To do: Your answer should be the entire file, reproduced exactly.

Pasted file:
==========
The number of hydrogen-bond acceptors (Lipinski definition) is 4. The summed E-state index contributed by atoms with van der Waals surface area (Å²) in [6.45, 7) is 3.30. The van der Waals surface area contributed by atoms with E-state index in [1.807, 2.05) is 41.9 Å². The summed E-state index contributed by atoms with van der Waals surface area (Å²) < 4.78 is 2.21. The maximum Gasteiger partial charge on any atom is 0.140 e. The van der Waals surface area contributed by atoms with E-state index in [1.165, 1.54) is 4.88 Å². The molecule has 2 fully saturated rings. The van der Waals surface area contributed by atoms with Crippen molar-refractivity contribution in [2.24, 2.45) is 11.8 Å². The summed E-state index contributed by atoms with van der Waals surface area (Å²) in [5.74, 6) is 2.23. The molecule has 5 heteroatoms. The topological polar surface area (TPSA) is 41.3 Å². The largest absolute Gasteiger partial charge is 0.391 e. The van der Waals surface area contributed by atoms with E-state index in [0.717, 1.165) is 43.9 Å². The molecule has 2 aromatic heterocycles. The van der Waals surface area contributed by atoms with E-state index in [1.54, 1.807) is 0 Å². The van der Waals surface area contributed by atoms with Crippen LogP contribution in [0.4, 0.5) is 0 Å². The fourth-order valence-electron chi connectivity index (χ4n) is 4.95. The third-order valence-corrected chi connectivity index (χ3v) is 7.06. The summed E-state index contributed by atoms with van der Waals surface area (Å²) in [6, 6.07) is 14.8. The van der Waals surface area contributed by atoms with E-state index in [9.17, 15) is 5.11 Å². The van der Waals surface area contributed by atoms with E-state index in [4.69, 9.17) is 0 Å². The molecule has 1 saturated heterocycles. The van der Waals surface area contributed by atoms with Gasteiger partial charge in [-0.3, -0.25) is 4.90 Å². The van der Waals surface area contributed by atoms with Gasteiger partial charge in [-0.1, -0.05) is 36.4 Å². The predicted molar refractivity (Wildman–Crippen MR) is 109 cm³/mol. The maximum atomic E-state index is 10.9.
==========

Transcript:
The number of hydrogen-bond acceptors (Lipinski definition) is 4. The summed E-state index contributed by atoms with van der Waals surface area (Å²) in [6.45, 7) is 3.30. The van der Waals surface area contributed by atoms with E-state index in [1.807, 2.05) is 41.9 Å². The summed E-state index contributed by atoms with van der Waals surface area (Å²) < 4.78 is 2.21. The maximum Gasteiger partial charge on any atom is 0.140 e. The van der Waals surface area contributed by atoms with E-state index in [1.165, 1.54) is 4.88 Å². The molecule has 2 fully saturated rings. The van der Waals surface area contributed by atoms with Crippen molar-refractivity contribution in [2.24, 2.45) is 11.8 Å². The summed E-state index contributed by atoms with van der Waals surface area (Å²) in [5.74, 6) is 2.23. The molecule has 5 heteroatoms. The topological polar surface area (TPSA) is 41.3 Å². The largest absolute Gasteiger partial charge is 0.391 e. The van der Waals surface area contributed by atoms with E-state index in [0.717, 1.165) is 43.9 Å². The molecule has 2 aromatic heterocycles. The van der Waals surface area contributed by atoms with E-state index in [1.54, 1.807) is 0 Å². The van der Waals surface area contributed by atoms with Crippen LogP contribution in [0.4, 0.5) is 0 Å². The fourth-order valence-electron chi connectivity index (χ4n) is 4.95. The third-order valence-corrected chi connectivity index (χ3v) is 7.06. The summed E-state index contributed by atoms with van der Waals surface area (Å²) in [6, 6.07) is 14.8. The van der Waals surface area contributed by atoms with E-state index in [9.17, 15) is 5.11 Å². The van der Waals surface area contributed by atoms with E-state index in [4.69, 9.17) is 0 Å². The molecule has 1 saturated heterocycles. The van der Waals surface area contributed by atoms with Gasteiger partial charge in [-0.3, -0.25) is 4.90 Å². The van der Waals surface area contributed by atoms with Gasteiger partial charge in [-0.1, -0.05) is 36.4 Å². The predicted molar refractivity (Wildman–Crippen MR) is 109 cm³/mol. The maximum atomic E-state index is 10.9.